When it comes to finding today’s best midsize sports cars, we’ll start with a perhaps unexpected source: the EPA. Better known for its fuel-economy ratings, the U.S. Environmental Protection Agency also has vehicle-size guidelines that it uses to provide information to consumers. And according to those criteria, a midsize car is one that serves up a combined passenger and cargo volume (including trunk space) of between 110 and 119 cubic feet; to put that into context, a traditional sports car like the 2016 Chevrolet Corvette offers 67 cubic feet of interior volume. Of course, the Corvette is a two-person coupe, while the entries here, to earn that “midsize” moniker, all supply two rows of seating. That means they don’t carry quite the same sports-car credibility as the Corvette and its ilk, but rest assured, these are all serious high performers that no one will mistake for a mere mainstream midsize sedan.
With an EPA-certified 111 cubic feet of interior volume, the 2016 Mercedes-AMG E63 S barely edges onto our list of best midsize sports cars if you focus on size, but enthusiasts should have no issue with its athleticism. After all, it can sprint from 0-60 in a mere 3.5 seconds, thanks to a hand-built 5.5-liter bi-turbo V8 that cranks out 577 hp and 590 lb.-ft. of torque. Yet the E63’s engine is only one part of a full AMG performance package that also is highlighted by an adaptive sport suspension, an AMG-tuned 4Matic all-wheel-drive setup, adaptive braking, and AMG’s seven-speed “SPEEDSHIFT” transmission with multi-clutch technology. Needless to say, drivers can further enjoy much in the way of Mercedes luxury, leveraging the likes of heated and ventilated 14-way adjustable front seats, COMAND navigation, Bang & Olufsen audio, LED lighting and an extensive array of safety measures.
Although it’s nearly four inches shorter in length than the four-door M6 Gran Coupe, the 2016 BMW M5 sedan manages to squeeze in an extra 7 cubic feet of combined cargo and passenger volume, for a total of 116. Meanwhile, the M5’s 4.4-liter twin-turbo V8 squeezes out 560 hp and 500 lb.-ft. of torque, which drivers can then use for 0-60 times as low as 4.2 seconds. The M division additionally empowers owners with a full slate of transmission, suspension and braking upgrades, highlighted by an available 7-speed double-clutch automatic transmission and exclusive Dynamic Damper Control technology. The result, clearly, is one of the best midsize sports cars in the country, and it gets a little better for 2016, too: The new model year brings more revised packaging and more standard content, from a power trunk-lid to enhanced USB and Bluetooth functionality, now with voice control for managing music and phone contacts.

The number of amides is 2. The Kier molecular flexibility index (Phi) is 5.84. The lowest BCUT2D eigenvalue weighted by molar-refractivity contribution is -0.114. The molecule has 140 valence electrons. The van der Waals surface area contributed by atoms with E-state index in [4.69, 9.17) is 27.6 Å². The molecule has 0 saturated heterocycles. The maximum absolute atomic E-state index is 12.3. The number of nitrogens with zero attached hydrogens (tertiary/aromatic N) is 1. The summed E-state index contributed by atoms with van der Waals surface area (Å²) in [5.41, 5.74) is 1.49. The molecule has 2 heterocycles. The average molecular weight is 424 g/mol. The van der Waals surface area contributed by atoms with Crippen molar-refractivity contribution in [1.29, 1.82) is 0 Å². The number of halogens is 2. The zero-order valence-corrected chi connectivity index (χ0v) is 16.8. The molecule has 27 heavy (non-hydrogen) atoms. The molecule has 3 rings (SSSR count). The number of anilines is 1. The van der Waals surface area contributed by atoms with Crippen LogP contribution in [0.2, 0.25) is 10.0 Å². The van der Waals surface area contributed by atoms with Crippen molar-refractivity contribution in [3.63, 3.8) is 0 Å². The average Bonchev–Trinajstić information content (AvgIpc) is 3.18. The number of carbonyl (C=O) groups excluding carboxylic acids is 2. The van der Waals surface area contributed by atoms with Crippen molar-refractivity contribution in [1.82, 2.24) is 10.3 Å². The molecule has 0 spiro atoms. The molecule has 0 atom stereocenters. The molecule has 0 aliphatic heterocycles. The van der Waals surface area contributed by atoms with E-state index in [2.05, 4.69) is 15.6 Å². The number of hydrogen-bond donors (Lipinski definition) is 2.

Photo by BMW
The 2016 Nissan Maxima is positioned as the brand’s “4-Door Sports Car,” so we’re not going to argue with that claim. In fact, we’ll extend it, by also considering the Maxima as one of the nation’s best midsize sport sedans. The tale of the tape here: 98 cubic feet of passenger space, 14 cubic feet of luggage volume, 300 hp and 261 lb.-ft. of torque, with that output coming from a 3.5-liter V6. Nissan further improves driving dynamics with a beefed-up suspension, backed by ZF Sachs dampers and robust stabilizer bars, and the upper-range Maxima SR also adds a Performance Chassis Damper and its own, specifically tuned suspension components. Even the car’s continuously variable transmission has been enhanced for performance, with Nissan noting that, because of “its lack of fixed ratios, [the CVT] affords the specific advantage of always being in the right gear at the right time.”
The 2016 Cadillac CTS-V will deliver “true track capability” to go with its blistering power, relying on features like a hi-po Brembo braking package, third-generation Magnetic Ride Control, and a supercharged 6.2-liter V8 to help get the job done. Indeed, with that engine able to furnish 640 hp and 630 lb.-ft. of torque, the CTS-V can sprint from a standing start to a mile a minute in 3.7 seconds, and it can keep right on running until it reaches a top speed of 200 mph. That kind of performance—and 110 cubic feet of interior volume—make the CTS-V a lock as one of the best midsize sports cars currently available. It looks the part, too: A carbon-fiber hood is standard and can be complemented by aero-enhancing carbon-fiber pieces including a front splitter, hood vent, rear spoiler and rear diffuser.
Photo by Benjamin Hunting